Far to the contrary of his academic critics, Bork’s is a Constitution for a bold, confident, self-determining nation. The blood still boils, almost twenty-two years later, at Senator Edward Kennedy’s execrable slander of “Robert Bork’s America,” a purported dystopia, heedless of “individual rights that are the heart of our democracy,” where “women would be forced into back-alley abortions, blacks would sit at segregated lunch counters, rogue police could break down citizens’ doors in midnight raids, schoolchildren could not be taught about evolution, writers and artists would be censored at the whim of government,” and so on. In point of fact, Robert Bork’s America has always been precisely about the true heart of our democracy: self-governance. His is a society in which judges are public servants, not masters; in which the “rule of law” commands them either to enforce abortion rights even if they find the prospect abhorrent, or to resign honorably and work with their fellow citizens to change the legal code. For all the teeth-gnashing it prompts, originalism has never been an end in itself but a means to preserving democratic self-determination.

This is the salient point typically missed by most examinations of Bork’s thought. His oeuvre is a testament to good breeding, steeped in philosophy, the arts, and other manifestations of high learning. He has written movingly about the blight of racial discrimination, praising the judicial role (if not the judicial reasoning) in overturning laws that institutionalized it. No less than Anthony Kennedy or any of today’s self-styled judicial progressives, he is a man of deep convictions. “It seems impossible,” he pointedly observes, “to live any sort of decent life without ideas about moral truth.” Undeniably, a free society is obliged to probe those ideas and seek the highest good. But as he simply states, if we are to remain a free society, it is “a corruption of the judge’s function to confuse those ideas with the law to be applied.” That statement is the fault-line that best marks how different the last twenty-one years would have been, for our law, our culture, and our democracy, had Robert Bork rather than Justice Kennedy been deciding the cases that so profoundly shape our society. Or, better, deciding who decides.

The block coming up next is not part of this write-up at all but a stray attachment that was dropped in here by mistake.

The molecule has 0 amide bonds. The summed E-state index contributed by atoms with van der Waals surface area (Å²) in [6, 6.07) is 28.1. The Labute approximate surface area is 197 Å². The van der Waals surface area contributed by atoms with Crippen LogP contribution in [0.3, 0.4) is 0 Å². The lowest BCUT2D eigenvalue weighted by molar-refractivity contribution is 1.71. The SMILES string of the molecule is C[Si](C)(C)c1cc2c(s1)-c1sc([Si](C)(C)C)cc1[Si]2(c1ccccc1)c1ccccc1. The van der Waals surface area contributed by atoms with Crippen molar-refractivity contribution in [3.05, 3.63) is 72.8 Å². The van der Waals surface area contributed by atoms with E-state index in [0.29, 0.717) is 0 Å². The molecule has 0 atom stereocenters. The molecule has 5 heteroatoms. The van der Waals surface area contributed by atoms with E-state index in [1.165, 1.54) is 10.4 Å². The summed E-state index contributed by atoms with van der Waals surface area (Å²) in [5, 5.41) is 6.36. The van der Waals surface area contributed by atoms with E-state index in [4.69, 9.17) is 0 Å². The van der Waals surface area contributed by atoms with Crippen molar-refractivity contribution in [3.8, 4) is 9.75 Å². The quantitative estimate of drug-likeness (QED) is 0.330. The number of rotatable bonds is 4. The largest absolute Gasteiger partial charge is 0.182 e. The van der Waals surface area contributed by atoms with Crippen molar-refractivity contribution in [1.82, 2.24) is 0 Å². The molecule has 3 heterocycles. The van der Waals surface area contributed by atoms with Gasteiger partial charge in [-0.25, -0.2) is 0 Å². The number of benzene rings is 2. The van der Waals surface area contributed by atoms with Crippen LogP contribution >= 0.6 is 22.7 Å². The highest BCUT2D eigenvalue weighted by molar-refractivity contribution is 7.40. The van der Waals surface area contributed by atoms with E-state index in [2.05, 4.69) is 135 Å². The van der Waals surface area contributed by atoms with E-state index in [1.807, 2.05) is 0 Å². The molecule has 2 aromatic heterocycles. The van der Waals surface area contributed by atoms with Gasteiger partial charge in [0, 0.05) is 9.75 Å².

The point is elucidated by A Time to Speak’s welcome inclusion of a spirited 1992 exchange between Bork and the conservative political philosopher Hadley Arkes. Though an ardent Bork admirer, Professor Arkes is a committed adherent to natural law—“the law that is accessible to us simply through the reason that marks the nature of human beings.” For Arkes, this transcendent corpus binds jurists in a moral polity, beyond the mere written (or positive) law. Consequently Bork is taken to task for failing to appreciate what Arkes maintains is the consensus that exists regarding natural law’s content—such that, even though unwritten, we should accept natural law as a judicial compass, ensuring that its principles guide our society every bit as much as the Bill of Rights. For Arkes, hewing to legal positivism for fear of enabling judicial imperialism is tantamount to cultural relativism: the conceit that there are no presumed standards of moral judgment that cut across cultures—just those set down in the written law.

Bork disputes Arkes’s premises. There is no gainsaying that people disagree on the content of natural law. (Years earlier, Bork had aptly written, “The violent disagreements among the legal philosophers alone demonstrate that there is no single path down which philosophical reasoning must lead.”) To acknowledge the disagreements is not to deny the existence of moral truth; it is, rather, to accept that “there will be no agreed-upon moral truths that will give judges definite answers. What we will get, as law binding on us and impossible to change democratically, is the moral truth of a majority of nine justices.” That should give jurists and moral philosophers great pause. Under the cognate rubric of “substantive due process,” the Supreme Court has historically seen fit to impose not only abortion on demand but, in 1857, slavery—the tragic Dred Scott ruling, a judicial discovery of unwritten “truths” about property rights that contributed mightily to the outbreak of the Civil War.

Bork’s main target, though, is the ill-conceived conflation of law and culture. He sees it arising from a variation of theories (addressed elsewhere in A Time to Speak) that confound law and politics, or law and science: the legal imperialist’s insistence that, if something is wrong, it is insufficient that our society and its institutions hold it in ill-repute; it must further be prohibited by law. At issue is not relativism but democracy. A free society is moral, or not, by its choice, not its judges.